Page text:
#937: 1991, The Wedding Present, Dalliance

by Ray_North on September 23, 2014

It’s 1991 – I have got my first job working for an MP in Southwark (sort of gives away the MP) – I confidently boast to my mates that I am now a ‘political researcher’ – and I hope that that conjures up romantic images of Parliament and green benches, and big important meetings and me walking thrustingly up and down the corridors of power.

The reality is very different.

Each day, I go to an office above a taxi rank in the heart of deep dark South London. And there, I learn about politics. Proper politics, not the bullshit I’d learned at the LSE and the Labour Club, or the stuff I thought I knew when I was growing up by the seaside in North Wales. This is the politics of people.

I am the constituency office manager – I have no real idea what I’m supposed to do, over and above a vague notion that I’m supposed to help.

On the first morning – I am confronted by a young woman called Bridget Starr – Bridget lives alone in her two bedroom flat, with her two children, she is my age – 21. She is pretty with a yellowing black eye. She is with her mother and her two little kids.

‘I need a new flat,’ she tells me, ‘ok,’ I say. I have no idea that this is going to be the most frequently made request that I will hear. ‘Why?’ I ask and she tells me how the father of her children was a squaddie who came round to beat her up. I have no idea of domestic violence, I have no idea of bruises and fear and the housing list and the council and the cuts and the growing resentment and the fact that not everyone can live together happily. In that moment, I realise that I will probably never change the world in the way I thought I could. It all came home.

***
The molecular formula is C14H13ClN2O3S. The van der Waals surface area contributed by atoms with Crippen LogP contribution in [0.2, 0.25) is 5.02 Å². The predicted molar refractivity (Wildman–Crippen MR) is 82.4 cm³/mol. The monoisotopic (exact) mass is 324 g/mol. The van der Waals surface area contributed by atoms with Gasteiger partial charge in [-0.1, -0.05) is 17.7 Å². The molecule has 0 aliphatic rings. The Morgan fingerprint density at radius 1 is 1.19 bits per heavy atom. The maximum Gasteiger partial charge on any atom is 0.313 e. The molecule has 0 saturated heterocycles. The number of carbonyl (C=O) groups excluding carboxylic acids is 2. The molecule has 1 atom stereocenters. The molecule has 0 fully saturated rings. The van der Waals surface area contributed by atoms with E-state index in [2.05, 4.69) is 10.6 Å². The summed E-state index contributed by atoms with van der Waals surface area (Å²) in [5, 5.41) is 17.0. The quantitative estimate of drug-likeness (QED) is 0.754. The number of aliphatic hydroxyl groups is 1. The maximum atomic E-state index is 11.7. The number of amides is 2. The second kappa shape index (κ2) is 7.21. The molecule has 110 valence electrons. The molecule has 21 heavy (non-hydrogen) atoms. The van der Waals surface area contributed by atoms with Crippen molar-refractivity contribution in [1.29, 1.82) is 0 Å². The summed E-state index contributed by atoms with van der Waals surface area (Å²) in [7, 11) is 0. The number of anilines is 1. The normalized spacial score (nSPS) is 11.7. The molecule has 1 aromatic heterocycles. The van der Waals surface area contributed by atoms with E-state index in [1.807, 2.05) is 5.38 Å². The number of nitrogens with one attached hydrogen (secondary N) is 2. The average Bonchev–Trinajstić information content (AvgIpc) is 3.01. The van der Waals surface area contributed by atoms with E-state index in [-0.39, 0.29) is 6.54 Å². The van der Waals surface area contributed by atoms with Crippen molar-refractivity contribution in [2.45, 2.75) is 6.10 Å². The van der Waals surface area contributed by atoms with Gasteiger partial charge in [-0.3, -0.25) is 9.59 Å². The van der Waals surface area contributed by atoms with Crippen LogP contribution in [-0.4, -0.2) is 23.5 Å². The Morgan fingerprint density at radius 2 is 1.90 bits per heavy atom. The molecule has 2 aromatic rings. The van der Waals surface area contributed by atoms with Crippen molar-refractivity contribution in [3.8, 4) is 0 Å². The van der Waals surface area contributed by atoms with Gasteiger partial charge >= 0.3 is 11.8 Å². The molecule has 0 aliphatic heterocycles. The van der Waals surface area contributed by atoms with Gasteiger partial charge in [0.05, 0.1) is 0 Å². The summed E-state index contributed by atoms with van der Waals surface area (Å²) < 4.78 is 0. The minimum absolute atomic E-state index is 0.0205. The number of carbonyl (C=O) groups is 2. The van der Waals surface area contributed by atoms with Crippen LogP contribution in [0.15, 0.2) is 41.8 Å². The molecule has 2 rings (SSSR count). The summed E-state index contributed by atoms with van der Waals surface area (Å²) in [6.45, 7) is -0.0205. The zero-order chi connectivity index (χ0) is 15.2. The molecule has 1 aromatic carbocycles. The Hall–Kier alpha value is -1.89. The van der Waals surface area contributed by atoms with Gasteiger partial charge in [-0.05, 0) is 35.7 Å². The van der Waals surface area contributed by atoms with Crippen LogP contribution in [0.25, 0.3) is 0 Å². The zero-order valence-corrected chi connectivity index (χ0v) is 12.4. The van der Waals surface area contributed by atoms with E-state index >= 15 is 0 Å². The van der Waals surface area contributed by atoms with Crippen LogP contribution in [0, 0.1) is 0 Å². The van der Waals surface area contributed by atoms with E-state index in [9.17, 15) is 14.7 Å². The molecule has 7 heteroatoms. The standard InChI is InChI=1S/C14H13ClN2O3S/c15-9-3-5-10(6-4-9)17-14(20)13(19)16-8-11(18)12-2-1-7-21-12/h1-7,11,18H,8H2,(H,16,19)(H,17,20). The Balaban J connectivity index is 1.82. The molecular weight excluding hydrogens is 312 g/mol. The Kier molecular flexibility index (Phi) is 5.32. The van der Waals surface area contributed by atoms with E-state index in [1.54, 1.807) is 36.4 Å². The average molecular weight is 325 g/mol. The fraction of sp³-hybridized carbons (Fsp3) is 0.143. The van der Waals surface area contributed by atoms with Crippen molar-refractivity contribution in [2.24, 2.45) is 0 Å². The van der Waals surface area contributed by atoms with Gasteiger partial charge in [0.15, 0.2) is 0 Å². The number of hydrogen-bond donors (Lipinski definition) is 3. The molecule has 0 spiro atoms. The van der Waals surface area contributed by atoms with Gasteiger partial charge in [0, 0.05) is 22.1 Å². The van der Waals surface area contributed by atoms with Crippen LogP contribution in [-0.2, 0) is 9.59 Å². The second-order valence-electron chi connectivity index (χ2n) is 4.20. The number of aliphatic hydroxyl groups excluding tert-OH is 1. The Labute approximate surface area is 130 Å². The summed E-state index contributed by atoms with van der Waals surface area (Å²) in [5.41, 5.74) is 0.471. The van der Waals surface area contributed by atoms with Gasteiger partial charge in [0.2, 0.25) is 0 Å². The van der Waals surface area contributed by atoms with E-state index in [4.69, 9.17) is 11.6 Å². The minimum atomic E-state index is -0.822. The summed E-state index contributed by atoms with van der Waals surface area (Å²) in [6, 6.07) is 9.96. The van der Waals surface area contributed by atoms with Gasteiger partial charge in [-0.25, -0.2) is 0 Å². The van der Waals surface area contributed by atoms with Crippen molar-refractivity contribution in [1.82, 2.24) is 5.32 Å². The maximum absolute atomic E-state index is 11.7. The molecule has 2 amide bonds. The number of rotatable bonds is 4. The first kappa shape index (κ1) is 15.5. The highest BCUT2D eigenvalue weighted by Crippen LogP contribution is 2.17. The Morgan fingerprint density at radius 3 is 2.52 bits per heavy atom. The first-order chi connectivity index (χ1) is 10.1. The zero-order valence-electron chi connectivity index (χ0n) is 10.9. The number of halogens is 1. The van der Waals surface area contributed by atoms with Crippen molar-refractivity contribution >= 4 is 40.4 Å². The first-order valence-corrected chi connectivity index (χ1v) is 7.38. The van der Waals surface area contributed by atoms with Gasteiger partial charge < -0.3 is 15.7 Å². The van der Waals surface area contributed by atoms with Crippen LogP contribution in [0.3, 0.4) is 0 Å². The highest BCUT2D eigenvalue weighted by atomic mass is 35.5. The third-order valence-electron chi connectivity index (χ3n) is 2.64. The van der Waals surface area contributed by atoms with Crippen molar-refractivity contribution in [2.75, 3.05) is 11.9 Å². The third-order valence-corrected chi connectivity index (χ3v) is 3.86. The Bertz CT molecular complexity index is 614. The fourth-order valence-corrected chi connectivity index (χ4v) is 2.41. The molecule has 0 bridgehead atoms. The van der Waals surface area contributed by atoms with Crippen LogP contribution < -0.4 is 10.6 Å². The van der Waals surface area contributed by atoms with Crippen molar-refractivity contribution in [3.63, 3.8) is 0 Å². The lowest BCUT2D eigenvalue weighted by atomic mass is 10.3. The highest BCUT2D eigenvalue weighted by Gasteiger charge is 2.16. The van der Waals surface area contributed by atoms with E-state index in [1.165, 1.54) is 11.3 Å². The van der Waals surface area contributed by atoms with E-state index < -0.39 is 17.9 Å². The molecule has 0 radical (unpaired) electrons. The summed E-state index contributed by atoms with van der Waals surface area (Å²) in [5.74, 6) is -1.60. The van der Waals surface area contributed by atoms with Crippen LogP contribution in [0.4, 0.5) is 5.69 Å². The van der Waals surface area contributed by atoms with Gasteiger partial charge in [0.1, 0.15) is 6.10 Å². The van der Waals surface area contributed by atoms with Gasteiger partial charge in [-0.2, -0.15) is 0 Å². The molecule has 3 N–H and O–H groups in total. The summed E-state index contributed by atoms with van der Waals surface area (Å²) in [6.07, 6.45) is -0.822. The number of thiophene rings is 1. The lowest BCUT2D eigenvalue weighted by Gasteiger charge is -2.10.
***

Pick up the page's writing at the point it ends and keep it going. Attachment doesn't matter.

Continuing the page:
I made an appointment for her to speak to my boss, and I promised her that we would write a letter.

A letter. Bloody hell.

That lunchtime I went off to Woolworths to buy some CDS and bought Seamonsters by The Wedding Present and a compilation of Chopin piano pieces. I still listen to both.

Dalliance is the opening song on Seamonsters, if there is a song that encapsulates the pain of lost love, there I want to hear it – Dave Gedge’s understated agony building up to a crescendo that can only come from the depths of the soul.

Play it loud.

You don’t care, now that you’re gone
But do you know how much I miss you?
It’s not fair after all you’ve done
That I’m so, I still want to kiss you

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